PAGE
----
Tetragonia tetragonoides seeds
Tetragonia tetragonoides seeds, New Zealand Spinach
Tatragonia tetragonoides is a plant cultivated as leafy vegetable also known by other names such as Sea spinach, New Zealand spinach and perpetual spinach. The plant synonym includes Tetragonia expansa. It is a species of flowering plant in the family of Aizoeaceae and Tetragonia genus. Though the plant has been widely spread to various parts of the world, it has its origin in Eastern Asia, New Zealand and Australia.
Tetragonia teragonoides is an enduring evergreen plant growing at a fast rate up to 0.2 by 1m. The species has a trailing habit forming a thick carpet on the ground or support themselves by other surrounding vegetation or at other times hang downwards. The stems have erect growth when young but weaken as it ages. The leaves are bright green, triangular in shape about 3-15 cm long, thick and is covered with small fleshy projection resembling water drops both on its bottom and top. The flowers are yellowish in colour which matures to produce small, capsule-like fruits with small horns covering its surface. The plant is in flower from around August to October and seeds fully ripen from September. The species is not self-fertilized and has both male and female organs. The plant is favorable to grow in dry or moist soil as well as drought.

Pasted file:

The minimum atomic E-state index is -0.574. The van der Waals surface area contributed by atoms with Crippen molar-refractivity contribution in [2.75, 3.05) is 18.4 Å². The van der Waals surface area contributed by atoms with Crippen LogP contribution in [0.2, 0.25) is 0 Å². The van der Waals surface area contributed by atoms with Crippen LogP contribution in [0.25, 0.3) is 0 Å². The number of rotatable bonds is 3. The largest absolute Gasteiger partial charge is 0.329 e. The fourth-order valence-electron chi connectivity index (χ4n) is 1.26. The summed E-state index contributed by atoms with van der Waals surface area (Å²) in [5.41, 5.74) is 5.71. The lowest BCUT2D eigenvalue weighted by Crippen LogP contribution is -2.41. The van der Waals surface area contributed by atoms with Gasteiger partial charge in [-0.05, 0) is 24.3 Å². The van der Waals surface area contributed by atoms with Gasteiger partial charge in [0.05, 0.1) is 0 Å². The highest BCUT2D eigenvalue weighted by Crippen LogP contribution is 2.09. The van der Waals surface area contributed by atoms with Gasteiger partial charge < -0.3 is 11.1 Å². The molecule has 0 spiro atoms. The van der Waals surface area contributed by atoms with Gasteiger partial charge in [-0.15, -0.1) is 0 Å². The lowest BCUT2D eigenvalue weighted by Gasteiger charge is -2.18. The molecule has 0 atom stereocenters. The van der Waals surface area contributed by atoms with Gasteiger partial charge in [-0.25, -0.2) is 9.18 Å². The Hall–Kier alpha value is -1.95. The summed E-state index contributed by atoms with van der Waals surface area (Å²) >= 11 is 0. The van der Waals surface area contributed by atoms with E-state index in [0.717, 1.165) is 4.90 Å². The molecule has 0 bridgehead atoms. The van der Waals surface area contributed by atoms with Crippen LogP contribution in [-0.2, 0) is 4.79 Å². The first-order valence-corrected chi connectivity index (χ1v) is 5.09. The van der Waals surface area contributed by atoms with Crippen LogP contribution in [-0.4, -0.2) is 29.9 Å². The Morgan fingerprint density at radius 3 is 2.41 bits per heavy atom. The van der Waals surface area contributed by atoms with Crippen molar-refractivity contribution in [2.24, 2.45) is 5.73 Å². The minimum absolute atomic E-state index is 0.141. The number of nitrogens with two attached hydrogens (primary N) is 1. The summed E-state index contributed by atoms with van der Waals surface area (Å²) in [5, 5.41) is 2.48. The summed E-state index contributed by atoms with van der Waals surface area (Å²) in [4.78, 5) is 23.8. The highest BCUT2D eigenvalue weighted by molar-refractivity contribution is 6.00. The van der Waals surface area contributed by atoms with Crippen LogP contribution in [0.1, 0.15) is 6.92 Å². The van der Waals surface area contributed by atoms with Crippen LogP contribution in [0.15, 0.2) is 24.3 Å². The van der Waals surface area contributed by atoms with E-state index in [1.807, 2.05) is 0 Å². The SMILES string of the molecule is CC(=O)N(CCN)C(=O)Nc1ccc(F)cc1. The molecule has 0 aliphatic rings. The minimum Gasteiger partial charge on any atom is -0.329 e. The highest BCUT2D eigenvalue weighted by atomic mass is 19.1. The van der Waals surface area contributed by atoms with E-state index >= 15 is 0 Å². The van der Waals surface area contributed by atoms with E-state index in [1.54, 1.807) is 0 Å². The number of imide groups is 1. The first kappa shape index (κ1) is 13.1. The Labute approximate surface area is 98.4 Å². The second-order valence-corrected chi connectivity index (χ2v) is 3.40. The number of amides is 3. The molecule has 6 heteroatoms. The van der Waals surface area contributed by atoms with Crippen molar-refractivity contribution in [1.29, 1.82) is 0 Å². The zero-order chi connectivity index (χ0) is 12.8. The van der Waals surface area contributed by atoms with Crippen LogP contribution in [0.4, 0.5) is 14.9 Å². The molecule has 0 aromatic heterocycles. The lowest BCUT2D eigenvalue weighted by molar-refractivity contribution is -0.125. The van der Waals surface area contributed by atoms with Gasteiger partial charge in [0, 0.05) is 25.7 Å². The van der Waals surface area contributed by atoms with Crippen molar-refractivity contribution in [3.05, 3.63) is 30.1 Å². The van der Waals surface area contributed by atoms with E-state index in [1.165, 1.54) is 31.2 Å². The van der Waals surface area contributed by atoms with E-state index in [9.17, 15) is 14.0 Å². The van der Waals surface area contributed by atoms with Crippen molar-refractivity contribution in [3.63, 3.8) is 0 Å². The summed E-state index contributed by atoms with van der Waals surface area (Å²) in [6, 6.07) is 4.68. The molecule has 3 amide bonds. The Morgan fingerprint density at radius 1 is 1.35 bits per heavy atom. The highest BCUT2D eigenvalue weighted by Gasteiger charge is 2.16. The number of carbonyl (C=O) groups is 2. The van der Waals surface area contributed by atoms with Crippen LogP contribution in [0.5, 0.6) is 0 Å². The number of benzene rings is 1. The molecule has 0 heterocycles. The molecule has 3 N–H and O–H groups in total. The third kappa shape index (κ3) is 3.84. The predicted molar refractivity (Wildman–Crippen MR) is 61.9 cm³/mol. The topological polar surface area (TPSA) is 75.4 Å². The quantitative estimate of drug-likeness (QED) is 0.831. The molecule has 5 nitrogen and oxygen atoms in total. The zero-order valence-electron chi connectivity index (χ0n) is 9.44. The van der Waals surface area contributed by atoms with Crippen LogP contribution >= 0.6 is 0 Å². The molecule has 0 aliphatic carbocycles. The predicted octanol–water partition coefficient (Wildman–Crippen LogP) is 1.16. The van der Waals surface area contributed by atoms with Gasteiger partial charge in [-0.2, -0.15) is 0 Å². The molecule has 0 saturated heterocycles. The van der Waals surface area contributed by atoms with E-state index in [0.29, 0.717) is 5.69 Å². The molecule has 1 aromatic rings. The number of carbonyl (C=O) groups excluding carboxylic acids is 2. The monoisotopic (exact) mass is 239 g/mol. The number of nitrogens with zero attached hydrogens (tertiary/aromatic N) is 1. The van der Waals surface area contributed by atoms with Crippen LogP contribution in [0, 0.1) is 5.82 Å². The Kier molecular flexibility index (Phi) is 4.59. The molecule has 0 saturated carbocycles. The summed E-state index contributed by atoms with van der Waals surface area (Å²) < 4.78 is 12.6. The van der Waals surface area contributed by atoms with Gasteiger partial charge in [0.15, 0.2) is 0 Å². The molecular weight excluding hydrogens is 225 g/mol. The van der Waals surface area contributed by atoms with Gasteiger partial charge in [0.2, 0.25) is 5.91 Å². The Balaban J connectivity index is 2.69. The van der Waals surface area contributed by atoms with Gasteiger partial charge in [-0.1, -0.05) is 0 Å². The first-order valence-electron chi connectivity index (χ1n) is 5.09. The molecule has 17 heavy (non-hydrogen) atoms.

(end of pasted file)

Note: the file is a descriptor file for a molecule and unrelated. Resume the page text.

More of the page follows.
Tetragonia teragonoides can be useful in various ways; for instance, leaves can be eaten raw or cooked as vegetables. The plant’s shoots can be harvested when about 8-10cm long to encourage more growth of the shoots which is useful and can be a spinach substitute. Young leaves of the plant can also be used as salads.